9. I always found mellow fruits to work well with matcha. Mango, Raspberry, and Cantaloupe particularly. Here's a Matcha Raspberry Salad recipe with a surprisingly round flavor: 1pt raspberry 2Tbsp vanilla sugar 2Tbsp lemon juice 2tsp matcha 1pinch salt 1pinch white pepper garnish micro mint Makes an awesome accompaniment to chocolate or citrus desserts. You could make a your green tea genoise and fill it with the matcha raspberry salad and matcha creme chantilly if you really wanted to reinforce the flavor. Just remember that you'll probably want to soak the genoise with a green tea syrup before building.
  10. Morrel Soup at The Modern French Onion at Balthazar Chicken Noodle at Capital Dominican Market
  11. On the Buddakan NY note, I had a chance to see Michael Schulson's menu, and stylistically its on a way different level than Buddakan Philly. I think they're are indeed intending to compete with NY's most food-foward establishments. As far as Morrimoto NY, my understanding is that we can expect to see something dramatically different there as well.
  12. I'm going Sunday evening, and I'm very excited.
  13. Thank you! So uh... how is the creme brulee a tube? What do you freeze it in acetate or something???
  14. I know this one! What is "lecithin", Alec? Thanks for answering my questions! Here's one more. Just out of curiosity, what are some ideas you've fooled around with but weren't able to perfect (yet)? Also, I'd love to see more pics, preferably ones that haven't made it up on sammasonnyc.com or wd-50.com.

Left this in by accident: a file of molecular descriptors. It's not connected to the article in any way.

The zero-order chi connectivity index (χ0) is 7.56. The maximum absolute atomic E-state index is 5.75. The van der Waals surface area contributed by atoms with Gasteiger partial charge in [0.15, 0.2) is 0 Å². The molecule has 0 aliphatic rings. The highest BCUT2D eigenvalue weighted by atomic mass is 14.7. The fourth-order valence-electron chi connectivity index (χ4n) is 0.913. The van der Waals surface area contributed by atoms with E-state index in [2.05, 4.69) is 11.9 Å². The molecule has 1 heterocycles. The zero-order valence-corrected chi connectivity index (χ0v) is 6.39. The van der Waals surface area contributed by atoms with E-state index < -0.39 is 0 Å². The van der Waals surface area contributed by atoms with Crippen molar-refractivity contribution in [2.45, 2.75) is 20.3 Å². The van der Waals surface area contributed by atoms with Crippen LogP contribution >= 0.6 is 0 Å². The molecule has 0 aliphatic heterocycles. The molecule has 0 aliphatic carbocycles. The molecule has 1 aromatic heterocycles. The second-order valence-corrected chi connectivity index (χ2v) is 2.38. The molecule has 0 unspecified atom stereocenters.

15. I would tend to agree, but undeniably different, as well. ← I would tend to agree as well at least as far as Per Se (I haven't been to Cru yet), but as Bryan says it is undeniably different. I would not necessarily expect all diners to agree with Bryan and I, though. Per Se is significantly more elegant and the food more straightforwardly accessible than WD-50. personally, I find WD-50 to be an extremely comfortable restaurant with a very nice NYC vibe. The food is right up my alley - it is fun, intellectually stimulating, beautiful and, of course, delicious. Per Se would be the better choice for a business dinner for which one did not know the proclivities of one's dining partners, but for a dinner in which all the diners are excited about food and creativity it is my opinion that WD-50 is the better choice. ← They're both incredible restaurants, impossible to compare. If I could only eat at one of the two ever again, I would pick WD~50 in an instant, but that's just me.